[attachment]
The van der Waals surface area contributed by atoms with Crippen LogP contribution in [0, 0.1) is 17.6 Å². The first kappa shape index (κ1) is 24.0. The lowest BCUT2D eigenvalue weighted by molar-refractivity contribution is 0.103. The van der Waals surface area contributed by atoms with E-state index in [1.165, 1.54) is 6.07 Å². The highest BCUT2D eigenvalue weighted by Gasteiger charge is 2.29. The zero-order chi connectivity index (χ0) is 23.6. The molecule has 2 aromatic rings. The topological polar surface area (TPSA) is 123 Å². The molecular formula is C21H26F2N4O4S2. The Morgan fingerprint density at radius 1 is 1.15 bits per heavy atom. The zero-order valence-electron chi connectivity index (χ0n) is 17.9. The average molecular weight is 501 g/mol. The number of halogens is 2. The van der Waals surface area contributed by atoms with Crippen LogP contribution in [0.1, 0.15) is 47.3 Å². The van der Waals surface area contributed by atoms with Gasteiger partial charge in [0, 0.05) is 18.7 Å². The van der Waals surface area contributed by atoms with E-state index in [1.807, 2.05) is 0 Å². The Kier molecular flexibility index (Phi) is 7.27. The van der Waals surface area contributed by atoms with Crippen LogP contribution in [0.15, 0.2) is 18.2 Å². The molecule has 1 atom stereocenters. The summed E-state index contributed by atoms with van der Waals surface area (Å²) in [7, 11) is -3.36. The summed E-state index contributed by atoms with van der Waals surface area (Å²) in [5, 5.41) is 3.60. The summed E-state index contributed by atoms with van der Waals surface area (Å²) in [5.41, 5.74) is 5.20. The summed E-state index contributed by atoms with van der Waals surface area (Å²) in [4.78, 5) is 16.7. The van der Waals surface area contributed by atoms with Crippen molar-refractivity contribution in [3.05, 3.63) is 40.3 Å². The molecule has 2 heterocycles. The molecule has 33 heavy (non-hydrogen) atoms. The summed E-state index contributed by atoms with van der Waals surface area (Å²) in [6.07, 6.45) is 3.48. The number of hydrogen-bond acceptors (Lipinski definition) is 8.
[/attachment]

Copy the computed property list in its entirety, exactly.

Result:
The van der Waals surface area contributed by atoms with Crippen LogP contribution in [0, 0.1) is 17.6 Å². The first kappa shape index (κ1) is 24.0. The lowest BCUT2D eigenvalue weighted by molar-refractivity contribution is 0.103. The van der Waals surface area contributed by atoms with E-state index in [1.165, 1.54) is 6.07 Å². The highest BCUT2D eigenvalue weighted by Gasteiger charge is 2.29. The zero-order chi connectivity index (χ0) is 23.6. The molecule has 2 aromatic rings. The topological polar surface area (TPSA) is 123 Å². The molecular formula is C21H26F2N4O4S2. The Morgan fingerprint density at radius 1 is 1.15 bits per heavy atom. The zero-order valence-electron chi connectivity index (χ0n) is 17.9. The average molecular weight is 501 g/mol. The number of halogens is 2. The van der Waals surface area contributed by atoms with Crippen LogP contribution in [0.1, 0.15) is 47.3 Å². The van der Waals surface area contributed by atoms with Gasteiger partial charge in [0, 0.05) is 18.7 Å². The van der Waals surface area contributed by atoms with E-state index in [1.807, 2.05) is 0 Å². The Kier molecular flexibility index (Phi) is 7.27. The van der Waals surface area contributed by atoms with Crippen LogP contribution in [0.15, 0.2) is 18.2 Å². The molecule has 1 atom stereocenters. The summed E-state index contributed by atoms with van der Waals surface area (Å²) in [7, 11) is -3.36. The summed E-state index contributed by atoms with van der Waals surface area (Å²) in [5, 5.41) is 3.60. The summed E-state index contributed by atoms with van der Waals surface area (Å²) in [5.41, 5.74) is 5.20. The summed E-state index contributed by atoms with van der Waals surface area (Å²) in [4.78, 5) is 16.7. The van der Waals surface area contributed by atoms with Crippen molar-refractivity contribution in [3.05, 3.63) is 40.3 Å². The molecule has 2 heterocycles. The molecule has 33 heavy (non-hydrogen) atoms. The summed E-state index contributed by atoms with van der Waals surface area (Å²) in [6.07, 6.45) is 3.48. The number of hydrogen-bond acceptors (Lipinski definition) is 8.